Crohn's Disease

Crohn’s Disease is a long-term illness that causes inflammation in the gut. It can affect any part of the digestive system but normally strikes the small intestine and colon. It can cause much discomfort and a range of digestive conditions.

What causes it?

Nobody yet knows but there are several theories. One is that it is an inherited digestive disease; another says that the immune system (the body’s natural defence against infection) is responsible for the inflammation in the digestive system. Some blame environmental factors associated with the Western lifestyle, as the disease is far more common in the US and Europe than in places like Africa.

What are the symptoms?

Crohn’s disease symptoms occur when the gut becomes inflamed. These may include digestive disorders such as diarrhoea and abdominal pain as well as fever, weight loss, fatigue and a general feeling of being unwell. If the colon is affected, there can be rectal bleeding or blood in the diarrhoea. 

The condition can improve or worsen somewhat sporadically. Sometimes, complications can arise and these Crohn’s Disease symptoms might include malabsorption of nutrients, which can trigger anemia or vitamin and mineral deficiency. Intestinal obstruction or anal abscesses are also a danger.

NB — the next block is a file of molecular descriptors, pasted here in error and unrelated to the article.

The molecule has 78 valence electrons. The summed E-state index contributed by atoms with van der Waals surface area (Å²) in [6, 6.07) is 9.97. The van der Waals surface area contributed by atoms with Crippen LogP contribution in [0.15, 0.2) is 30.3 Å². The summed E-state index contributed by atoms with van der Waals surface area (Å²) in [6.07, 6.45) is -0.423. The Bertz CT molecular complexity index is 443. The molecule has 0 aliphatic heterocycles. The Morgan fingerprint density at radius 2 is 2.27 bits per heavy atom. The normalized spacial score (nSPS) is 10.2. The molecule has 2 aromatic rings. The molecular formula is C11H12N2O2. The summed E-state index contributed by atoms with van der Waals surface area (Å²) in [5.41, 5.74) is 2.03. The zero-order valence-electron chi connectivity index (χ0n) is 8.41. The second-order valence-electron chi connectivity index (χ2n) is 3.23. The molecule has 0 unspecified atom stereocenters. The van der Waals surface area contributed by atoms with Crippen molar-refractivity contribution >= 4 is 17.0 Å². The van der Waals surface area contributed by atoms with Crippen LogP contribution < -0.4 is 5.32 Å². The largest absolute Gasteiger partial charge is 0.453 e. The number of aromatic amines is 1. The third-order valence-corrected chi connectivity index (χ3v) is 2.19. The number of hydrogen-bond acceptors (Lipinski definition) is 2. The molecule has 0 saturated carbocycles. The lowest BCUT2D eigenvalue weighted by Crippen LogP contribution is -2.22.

Who's affected?

It’s quite rare. In the UK for instance, between one in 1,000 and one in 1,500 people have Crohn’s Disease. The symptoms usually first appear from mid teenage years through to around 30. It can also emerge for the first time in those aged between 60 and 80. This digestive disease also appears to run in families, and siblings of sufferers are at a high risk of developing the condition. Evidence also shows that smokers are three times more likely to suffer from the illness.

Crohn's Disease treatments

This will vary according to the severity of the digestive disorders and what Crohn’s Disease symptoms are in evidence. A doctor will decide if you need anti- diarrhoea medication, painkillers or something to lessen the inflammation during attacks. A dietician will probably suggest you avoid food groups such as dairy and foods containing gluten, or may give you dietary supplements to offset the effects of malabsorption.

Medicine to suppress the immune system and prevent further flare-ups, or antibiotics to treat any infections may also be used.

Sometimes, keyhole surgery will be necessary to remove diseased areas of the gut. Normally, patients feel much better after this procedure.

If you think you may have Crohn’s Disease symptoms, ask your doctor for advice. There are blood tests, CT scans and colonoscopies that will tell you for certain. If so, it’s important to receive treatment to allow you to combat the varied digestive conditions that spring from this digestive disease. With the right management, you should then be able to lead a normal life.

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